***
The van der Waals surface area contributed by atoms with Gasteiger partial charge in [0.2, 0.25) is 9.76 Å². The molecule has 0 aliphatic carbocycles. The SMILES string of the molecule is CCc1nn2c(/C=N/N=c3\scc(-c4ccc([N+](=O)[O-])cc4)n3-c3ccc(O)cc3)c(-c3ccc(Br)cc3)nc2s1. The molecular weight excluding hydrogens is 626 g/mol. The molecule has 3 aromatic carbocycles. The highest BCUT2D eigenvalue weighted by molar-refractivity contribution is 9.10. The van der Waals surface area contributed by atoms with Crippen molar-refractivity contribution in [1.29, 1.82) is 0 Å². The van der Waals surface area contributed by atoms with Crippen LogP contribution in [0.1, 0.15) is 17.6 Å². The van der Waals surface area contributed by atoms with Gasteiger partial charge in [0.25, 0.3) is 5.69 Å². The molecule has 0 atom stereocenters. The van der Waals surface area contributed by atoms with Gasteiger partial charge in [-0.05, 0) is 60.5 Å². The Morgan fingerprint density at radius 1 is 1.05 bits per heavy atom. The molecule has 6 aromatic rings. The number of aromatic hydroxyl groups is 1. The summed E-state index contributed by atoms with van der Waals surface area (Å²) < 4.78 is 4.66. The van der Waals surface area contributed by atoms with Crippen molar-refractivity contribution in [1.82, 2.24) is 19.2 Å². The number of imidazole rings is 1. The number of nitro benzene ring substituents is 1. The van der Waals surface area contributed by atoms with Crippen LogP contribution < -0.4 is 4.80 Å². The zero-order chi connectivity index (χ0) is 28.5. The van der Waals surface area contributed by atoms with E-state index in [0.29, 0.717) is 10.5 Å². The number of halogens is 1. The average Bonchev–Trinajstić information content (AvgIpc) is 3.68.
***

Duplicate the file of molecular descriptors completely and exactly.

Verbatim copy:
The van der Waals surface area contributed by atoms with Gasteiger partial charge in [0.2, 0.25) is 9.76 Å². The molecule has 0 aliphatic carbocycles. The SMILES string of the molecule is CCc1nn2c(/C=N/N=c3\scc(-c4ccc([N+](=O)[O-])cc4)n3-c3ccc(O)cc3)c(-c3ccc(Br)cc3)nc2s1. The molecular weight excluding hydrogens is 626 g/mol. The molecule has 3 aromatic carbocycles. The highest BCUT2D eigenvalue weighted by molar-refractivity contribution is 9.10. The van der Waals surface area contributed by atoms with Crippen molar-refractivity contribution in [1.29, 1.82) is 0 Å². The van der Waals surface area contributed by atoms with Crippen LogP contribution in [0.1, 0.15) is 17.6 Å². The van der Waals surface area contributed by atoms with Gasteiger partial charge in [0.25, 0.3) is 5.69 Å². The molecule has 0 atom stereocenters. The van der Waals surface area contributed by atoms with Gasteiger partial charge in [-0.05, 0) is 60.5 Å². The Morgan fingerprint density at radius 1 is 1.05 bits per heavy atom. The molecule has 6 aromatic rings. The number of aromatic hydroxyl groups is 1. The summed E-state index contributed by atoms with van der Waals surface area (Å²) < 4.78 is 4.66. The van der Waals surface area contributed by atoms with Crippen molar-refractivity contribution in [1.82, 2.24) is 19.2 Å². The number of imidazole rings is 1. The number of nitro benzene ring substituents is 1. The van der Waals surface area contributed by atoms with Crippen LogP contribution < -0.4 is 4.80 Å². The zero-order chi connectivity index (χ0) is 28.5. The van der Waals surface area contributed by atoms with E-state index in [0.29, 0.717) is 10.5 Å². The number of halogens is 1. The average Bonchev–Trinajstić information content (AvgIpc) is 3.68.